But the people wanted to do things their own way, so they did a BREAKAWAY from God. Trouble is, after the breakaway everything started to go wrong.  Really really ROCKY.  Suffering, pain, loneliness, bullying, violence, death.  Because we’d chosen our way instead of God’s way.

Everything just got really HARIBO (horrible).  So to give them a BOOST God promised that things would change.  One day a special person would come and put things right, I’m telling you the truth, I’m not LION.)

Many years later, a girl called Mary heard a WISPA, from an angel who said that she would be the Mother of God’s son. But how could this be? She was not yet married to Joseph. To have a baby now would be a TOPIC of conversation in the village.  But before she could say CHOCOLATE COATED PEANUTS she was pregnant.

Poor Joseph.  Well his brain was in a TWIRL and mush like MARSHMALLOWS and he had to take TIME OUT and have a lie down.  As he slept, he had a dream, and an angel explained everything, and soon this became as clear as FOX’S GLACIER MINTS.  And when he woke up he decided to have a WORTHER’S ORIGINAL to remind him og the good old days.

But before the baby arrived, political events overtook them – Joseph had to return to Bethlehem for the census – it was 80 miles away – a MARATHON (Snickers) journey, over stony hills which were CRUNCHIE under foot, and when you are pregnant it’s no bed of ROSES but Joseph thought the BREAK would do her good.

When they arrived, Joseph tried to find lodgings, but CLUB after CLUB let them down – No room they all said. Eventually they were offered a little out house – it was there that the little baby was born. He was named Jesus, which means Saviour. He was laid in a manger, lined with hay and STRAW (Sherbet straw!)

And though Joseph was a bit confused, he was a good egg, you couldn’t hope to meet a KINDER man (Kinder Egg), so he decided to look after Mary, and God’s baby.

So the story goes that Mary and Joseph travelled to Bethlehem.  Mary was heavily pregnant, and Joseph wondered if she’d FLAKE out on the journey.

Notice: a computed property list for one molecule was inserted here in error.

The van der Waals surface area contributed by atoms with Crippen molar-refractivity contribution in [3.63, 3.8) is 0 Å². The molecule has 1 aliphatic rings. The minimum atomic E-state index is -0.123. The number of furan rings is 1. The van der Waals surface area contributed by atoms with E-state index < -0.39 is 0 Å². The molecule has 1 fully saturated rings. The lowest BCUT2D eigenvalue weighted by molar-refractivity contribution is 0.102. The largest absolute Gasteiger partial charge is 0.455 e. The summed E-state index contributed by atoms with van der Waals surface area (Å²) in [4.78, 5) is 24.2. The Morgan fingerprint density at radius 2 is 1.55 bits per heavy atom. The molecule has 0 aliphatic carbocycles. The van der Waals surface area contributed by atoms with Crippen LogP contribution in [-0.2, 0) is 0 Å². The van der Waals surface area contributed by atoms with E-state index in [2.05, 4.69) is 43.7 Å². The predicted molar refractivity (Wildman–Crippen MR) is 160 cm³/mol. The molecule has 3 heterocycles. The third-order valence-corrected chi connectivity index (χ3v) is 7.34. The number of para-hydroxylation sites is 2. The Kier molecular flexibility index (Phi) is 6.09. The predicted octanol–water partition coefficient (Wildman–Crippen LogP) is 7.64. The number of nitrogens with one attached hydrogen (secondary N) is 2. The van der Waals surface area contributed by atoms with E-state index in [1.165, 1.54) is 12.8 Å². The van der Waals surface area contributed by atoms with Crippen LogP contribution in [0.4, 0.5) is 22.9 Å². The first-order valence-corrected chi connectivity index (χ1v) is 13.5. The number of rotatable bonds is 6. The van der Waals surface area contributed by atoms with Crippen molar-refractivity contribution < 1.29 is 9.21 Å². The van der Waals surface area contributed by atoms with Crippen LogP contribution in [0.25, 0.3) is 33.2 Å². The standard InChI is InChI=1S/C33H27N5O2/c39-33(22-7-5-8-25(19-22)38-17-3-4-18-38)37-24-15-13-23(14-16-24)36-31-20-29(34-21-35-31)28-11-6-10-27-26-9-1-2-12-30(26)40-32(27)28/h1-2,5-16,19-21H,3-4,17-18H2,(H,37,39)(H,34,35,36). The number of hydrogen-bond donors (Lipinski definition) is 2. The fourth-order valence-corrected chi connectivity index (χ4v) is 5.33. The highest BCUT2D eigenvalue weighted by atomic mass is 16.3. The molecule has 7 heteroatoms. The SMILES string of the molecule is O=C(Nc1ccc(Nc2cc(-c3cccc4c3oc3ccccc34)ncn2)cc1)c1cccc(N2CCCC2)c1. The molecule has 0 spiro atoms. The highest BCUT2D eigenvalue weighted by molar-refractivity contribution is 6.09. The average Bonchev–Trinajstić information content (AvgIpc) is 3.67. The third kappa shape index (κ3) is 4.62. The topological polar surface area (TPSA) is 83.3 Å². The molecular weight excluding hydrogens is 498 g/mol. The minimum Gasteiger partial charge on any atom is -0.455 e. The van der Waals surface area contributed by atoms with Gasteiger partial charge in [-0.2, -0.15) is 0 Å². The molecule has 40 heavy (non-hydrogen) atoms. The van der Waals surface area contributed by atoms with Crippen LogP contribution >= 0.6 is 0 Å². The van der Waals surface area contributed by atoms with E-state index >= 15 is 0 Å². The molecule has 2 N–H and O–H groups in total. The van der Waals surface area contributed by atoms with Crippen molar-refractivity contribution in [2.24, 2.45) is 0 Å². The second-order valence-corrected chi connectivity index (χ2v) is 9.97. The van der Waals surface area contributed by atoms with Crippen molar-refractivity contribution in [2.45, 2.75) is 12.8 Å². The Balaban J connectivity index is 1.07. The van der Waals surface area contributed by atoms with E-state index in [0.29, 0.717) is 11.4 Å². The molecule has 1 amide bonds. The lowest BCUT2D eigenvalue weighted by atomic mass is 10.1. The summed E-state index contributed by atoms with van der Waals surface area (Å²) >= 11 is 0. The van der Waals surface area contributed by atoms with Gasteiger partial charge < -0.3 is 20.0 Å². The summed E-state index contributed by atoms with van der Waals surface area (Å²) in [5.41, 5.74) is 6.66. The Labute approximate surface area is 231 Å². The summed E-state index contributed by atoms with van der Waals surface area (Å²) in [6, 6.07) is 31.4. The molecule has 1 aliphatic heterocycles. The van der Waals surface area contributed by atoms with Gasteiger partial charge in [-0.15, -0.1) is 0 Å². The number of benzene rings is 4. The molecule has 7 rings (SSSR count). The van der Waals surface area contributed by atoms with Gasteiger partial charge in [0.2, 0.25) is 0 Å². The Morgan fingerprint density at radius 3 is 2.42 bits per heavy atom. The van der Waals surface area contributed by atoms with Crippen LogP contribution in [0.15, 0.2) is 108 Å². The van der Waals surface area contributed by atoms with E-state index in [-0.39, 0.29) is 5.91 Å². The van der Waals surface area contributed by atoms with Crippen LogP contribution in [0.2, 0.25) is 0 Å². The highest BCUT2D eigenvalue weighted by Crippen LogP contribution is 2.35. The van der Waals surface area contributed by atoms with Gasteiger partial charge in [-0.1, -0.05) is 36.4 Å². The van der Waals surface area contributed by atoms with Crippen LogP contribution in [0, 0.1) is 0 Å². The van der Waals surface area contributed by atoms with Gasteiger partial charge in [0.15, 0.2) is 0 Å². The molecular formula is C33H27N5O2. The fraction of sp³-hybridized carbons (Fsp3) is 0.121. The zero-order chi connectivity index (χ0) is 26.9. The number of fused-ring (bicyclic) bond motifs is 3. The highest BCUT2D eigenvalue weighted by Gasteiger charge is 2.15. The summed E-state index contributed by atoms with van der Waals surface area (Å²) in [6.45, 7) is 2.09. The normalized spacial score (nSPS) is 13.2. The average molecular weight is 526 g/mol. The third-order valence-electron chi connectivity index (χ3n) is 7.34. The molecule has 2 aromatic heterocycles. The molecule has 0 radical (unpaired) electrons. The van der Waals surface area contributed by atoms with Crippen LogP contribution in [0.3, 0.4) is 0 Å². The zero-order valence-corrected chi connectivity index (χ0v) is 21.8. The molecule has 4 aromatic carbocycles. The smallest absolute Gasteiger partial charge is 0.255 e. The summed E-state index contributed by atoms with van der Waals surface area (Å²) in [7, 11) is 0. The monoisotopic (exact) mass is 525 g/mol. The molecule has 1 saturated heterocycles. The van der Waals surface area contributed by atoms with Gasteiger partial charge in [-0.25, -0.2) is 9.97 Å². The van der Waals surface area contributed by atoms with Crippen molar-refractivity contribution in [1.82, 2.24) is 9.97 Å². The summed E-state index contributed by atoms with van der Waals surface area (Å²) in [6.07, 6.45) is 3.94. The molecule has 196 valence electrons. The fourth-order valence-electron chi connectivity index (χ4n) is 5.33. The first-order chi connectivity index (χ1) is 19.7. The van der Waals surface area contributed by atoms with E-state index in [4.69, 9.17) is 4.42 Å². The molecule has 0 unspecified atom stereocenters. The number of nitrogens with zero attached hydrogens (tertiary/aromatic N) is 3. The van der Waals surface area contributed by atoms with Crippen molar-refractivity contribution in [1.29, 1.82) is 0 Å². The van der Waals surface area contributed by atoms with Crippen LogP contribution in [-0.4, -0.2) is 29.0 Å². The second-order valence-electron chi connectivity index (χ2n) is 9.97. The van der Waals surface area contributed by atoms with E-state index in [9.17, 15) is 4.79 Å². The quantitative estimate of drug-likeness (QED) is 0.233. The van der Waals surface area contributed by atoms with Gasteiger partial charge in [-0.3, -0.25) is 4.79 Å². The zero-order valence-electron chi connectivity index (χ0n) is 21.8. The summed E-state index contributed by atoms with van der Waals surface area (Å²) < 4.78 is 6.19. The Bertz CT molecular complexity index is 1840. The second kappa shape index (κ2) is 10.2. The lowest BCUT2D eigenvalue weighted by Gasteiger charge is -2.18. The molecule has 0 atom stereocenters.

They finally found a room full of animals – might not have been a stable, sometimes people lived in a house with a split floor, animals on one level, people on the next, so maybe the innkeeper let them into his home. We don’t know what sort of animals were there, but by morning there was Jesus NESTLEing in his mothers arms.

All sorts of strange visitors started to turn up.

That night, some shepherds, heard holy music makers, MINSTRELS in the sky. “Glory to God in the Highest”.  The shepherds decided to take a break (KIT-KAT) from looking after the sheep. Let’s GO and see what’s happening in Bethlehem.  So straight as an AERO they headed for Bethlehem to find Jesus.  And they were there in a JAFFA. 

When they were there they found the TRIO, Joseph, Mary and Jesus, who was lying in a manger. It was not at all a NICE place; smelly and dirty – not really a fit place for a maternity ward. They were however UNITED in their wonder, they REVELled at the thought that this child was special. Could this be just as the prophets had foretold – was this the LION of Judah? It was getting late, AFTER EIGHT, in fact – so the shepherds returned to the hills – huffing and PUFFIN and singing praise to God as they went.

Meanwhile in a far country, some SMARTIES, wise men were busily scanning the GALAXY, when they saw a STARBURST near the MILKY WAY. Was it MARS? No it was a special STAR – signalling the birth of a King. They travelled long and hard over TOBLERONE mountains and reached Herod’s Palace – they were not embarrassed to HOBNOB with royalty.